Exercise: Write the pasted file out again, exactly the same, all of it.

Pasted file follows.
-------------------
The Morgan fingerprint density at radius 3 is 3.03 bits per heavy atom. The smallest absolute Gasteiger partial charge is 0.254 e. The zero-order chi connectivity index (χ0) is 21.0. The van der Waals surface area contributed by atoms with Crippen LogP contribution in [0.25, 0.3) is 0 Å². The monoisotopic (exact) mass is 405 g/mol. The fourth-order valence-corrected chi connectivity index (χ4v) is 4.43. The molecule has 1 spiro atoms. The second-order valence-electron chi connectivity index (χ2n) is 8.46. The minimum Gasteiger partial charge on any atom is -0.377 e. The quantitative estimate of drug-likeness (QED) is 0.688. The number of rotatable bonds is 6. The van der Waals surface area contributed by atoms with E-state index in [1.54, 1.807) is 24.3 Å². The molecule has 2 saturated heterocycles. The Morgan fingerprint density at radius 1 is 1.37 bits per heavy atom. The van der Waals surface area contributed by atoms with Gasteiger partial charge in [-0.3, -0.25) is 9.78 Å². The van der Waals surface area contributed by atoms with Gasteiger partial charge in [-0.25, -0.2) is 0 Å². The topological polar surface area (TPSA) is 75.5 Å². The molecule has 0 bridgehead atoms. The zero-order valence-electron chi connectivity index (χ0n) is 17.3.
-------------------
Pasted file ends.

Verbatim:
The Morgan fingerprint density at radius 3 is 3.03 bits per heavy atom. The smallest absolute Gasteiger partial charge is 0.254 e. The zero-order chi connectivity index (χ0) is 21.0. The van der Waals surface area contributed by atoms with Crippen LogP contribution in [0.25, 0.3) is 0 Å². The monoisotopic (exact) mass is 405 g/mol. The fourth-order valence-corrected chi connectivity index (χ4v) is 4.43. The molecule has 1 spiro atoms. The second-order valence-electron chi connectivity index (χ2n) is 8.46. The minimum Gasteiger partial charge on any atom is -0.377 e. The quantitative estimate of drug-likeness (QED) is 0.688. The number of rotatable bonds is 6. The van der Waals surface area contributed by atoms with E-state index in [1.54, 1.807) is 24.3 Å². The molecule has 2 saturated heterocycles. The Morgan fingerprint density at radius 1 is 1.37 bits per heavy atom. The van der Waals surface area contributed by atoms with Gasteiger partial charge in [-0.3, -0.25) is 9.78 Å². The van der Waals surface area contributed by atoms with Gasteiger partial charge in [-0.25, -0.2) is 0 Å². The topological polar surface area (TPSA) is 75.5 Å². The molecule has 0 bridgehead atoms. The zero-order valence-electron chi connectivity index (χ0n) is 17.3.